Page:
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MSU works on chemistry, experience in spring

April 18, 2011
	<p>Junior midfielder Domenic Barone, center, celebrates with his teammates and fans after he scored late in the second half to put the Spartans up 2-0 over Oakland University in the first round of the 2010 <span class="caps">NCAA</span> Tournament. <span class="caps">MSU</span> worked through the spring exhibition schedule to increase team chemistry and work on gaining experience for younger players. </p>

Junior midfielder Domenic Barone, center, celebrates with his teammates and fans after he scored late in the second half to put the Spartans up 2-0 over Oakland University in the first round of the 2010 NCAA Tournament. MSU worked through the spring exhibition schedule to increase team chemistry and work on gaining experience for younger players.

Photo by State News file photo | The State News

Graduating five seniors this season, the MSU men’s soccer team was a relatively new group playing together in the exhibition spring season.

Finishing 2-3, head coach Damon Rensing said all the games were close, and he used the season as an evaluation process for the upcoming fall, learning what he can expect from this new group of players and where key adjustments need to be made.

“We look at the team — if they’re competitive, if they’re playing to win games, how they work together, how they handle adversity, how individuals perform in smaller groups and pairs,” Rensing said.

“We really use it as an evaluation period, so I think we got a lot of good evaluations with the games that we played.”

The exhibition season is played in the spring to offer teams a chance to practice without worrying about results.

With the loss of the seniors and other players to injuries, the spring season served as an opportunity for younger and inexperienced players to see more playing time.

Because of this, Rensing’s evaluation not only was of the team as a whole, but he also saw how younger players responded in competitive games and crucial situations. He said freshman midfielder Cody Henderson and freshman forward Tim Kreutz performed well under pressure, and their growth — as well as the team’s — will show in the fall.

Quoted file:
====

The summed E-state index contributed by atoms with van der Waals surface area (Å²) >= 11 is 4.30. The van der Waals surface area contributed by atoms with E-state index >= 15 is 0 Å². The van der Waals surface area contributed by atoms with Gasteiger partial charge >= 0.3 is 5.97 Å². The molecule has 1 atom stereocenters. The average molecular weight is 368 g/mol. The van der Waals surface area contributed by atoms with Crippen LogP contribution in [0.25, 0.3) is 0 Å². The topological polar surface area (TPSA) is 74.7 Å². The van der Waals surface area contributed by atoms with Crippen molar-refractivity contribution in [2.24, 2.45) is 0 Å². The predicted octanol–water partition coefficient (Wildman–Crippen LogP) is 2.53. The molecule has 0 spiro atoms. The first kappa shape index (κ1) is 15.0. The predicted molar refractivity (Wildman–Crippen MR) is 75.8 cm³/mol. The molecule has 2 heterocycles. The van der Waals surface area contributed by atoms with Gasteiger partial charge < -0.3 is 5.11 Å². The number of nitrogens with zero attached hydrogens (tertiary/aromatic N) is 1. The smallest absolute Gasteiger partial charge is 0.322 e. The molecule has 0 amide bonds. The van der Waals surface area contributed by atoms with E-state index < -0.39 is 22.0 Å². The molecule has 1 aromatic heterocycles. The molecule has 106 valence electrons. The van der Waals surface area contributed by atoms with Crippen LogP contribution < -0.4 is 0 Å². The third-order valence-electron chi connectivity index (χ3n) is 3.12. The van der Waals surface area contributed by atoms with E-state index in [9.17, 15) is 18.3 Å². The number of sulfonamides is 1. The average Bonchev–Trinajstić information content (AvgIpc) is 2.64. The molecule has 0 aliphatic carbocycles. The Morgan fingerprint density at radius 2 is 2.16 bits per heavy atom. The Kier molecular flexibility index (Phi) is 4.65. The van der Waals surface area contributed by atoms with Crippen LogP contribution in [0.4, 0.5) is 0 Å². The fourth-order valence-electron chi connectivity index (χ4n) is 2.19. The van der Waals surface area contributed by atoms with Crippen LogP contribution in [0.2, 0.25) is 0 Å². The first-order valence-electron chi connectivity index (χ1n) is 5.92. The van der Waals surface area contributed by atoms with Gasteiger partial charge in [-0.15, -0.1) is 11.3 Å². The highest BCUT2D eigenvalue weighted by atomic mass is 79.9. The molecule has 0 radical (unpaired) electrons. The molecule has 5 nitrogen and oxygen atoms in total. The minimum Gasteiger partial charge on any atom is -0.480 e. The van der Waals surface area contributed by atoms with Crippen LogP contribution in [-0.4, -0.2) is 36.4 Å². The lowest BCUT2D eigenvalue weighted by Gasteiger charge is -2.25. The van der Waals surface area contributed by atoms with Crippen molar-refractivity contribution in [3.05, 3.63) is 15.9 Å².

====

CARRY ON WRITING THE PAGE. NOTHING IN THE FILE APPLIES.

“A lot of people saw minutes that didn’t really play a whole bunch in the fall, so it brought our depth up,” junior midfielder Brent Rosendall said. “Say some of our key guys get injured this year, we’ll have some of the guys that played a lot of minutes in the spring to step up, and it won’t be their first time seeing minutes.”

The exhibition season also is crucial for the Spartans because they can identify their weaknesses and make an effort to adjust before the regular season.

Rosendall said as a new team, everyone needs to earn each other’s trust for successful execution, and as individuals continued to improve through the spring, the team as a whole grew together as well.

“We won a couple close games and lost a couple close games I think all by one goal,” Rensing said. “Most of the goals we gave up were our mistakes, which I think will be very correctable in the fall.”
Rensing identified the midfield as an area that might need strengthening because of losing senior midfielders Jeff Ricondo, Spencer Thompson and Nosa Iyoha, who proved to be some of the top players in the conference.

Junior midfielder Mark Barone said the Spartans could make some minor changes to the lineup to keep the midfield strong. Additionally, With the help of incoming freshmen and veteran players seeing a lot of playing time, MSU’s depth will grow.

“(Junior forwards) Rubin (Bega) and Domenic (Barone) can play midfield, and we’ve got a couple juniors who can play too who didn’t get to play a lot in the fall because of how strong our midfield (seniors were),” Mark Barone said.

With Rensing generally pleased with how the team has come together without its seniors, the Spartans are forming their own identity. Playing without its three- and four-year starters, everyone has gained more experience, and the team is developing into a unique version of what it was last season.

“We’re definitely going to have our identity and a different kind of personality with how we play and our style of play,” Rosendall said. “In general, the kids are a little bit different. We are unique, and I think it’s going to be fun to see how we pan out this season.”

In addition to developing their new identity, the Spartans used the spring to learn how everyone plays and build up their team chemistry before the regular season starts. MSU is more closely knit because the five exhibition games gave the team an opportunity to develop as individuals and grow as a whole, Rosendall said.

“Now I would say our team is a lot closer together, and our chemistry is pretty good,” he said. “It didn’t really show a lot through our results this spring, but I think it will show in our results in the fall tremendously.”

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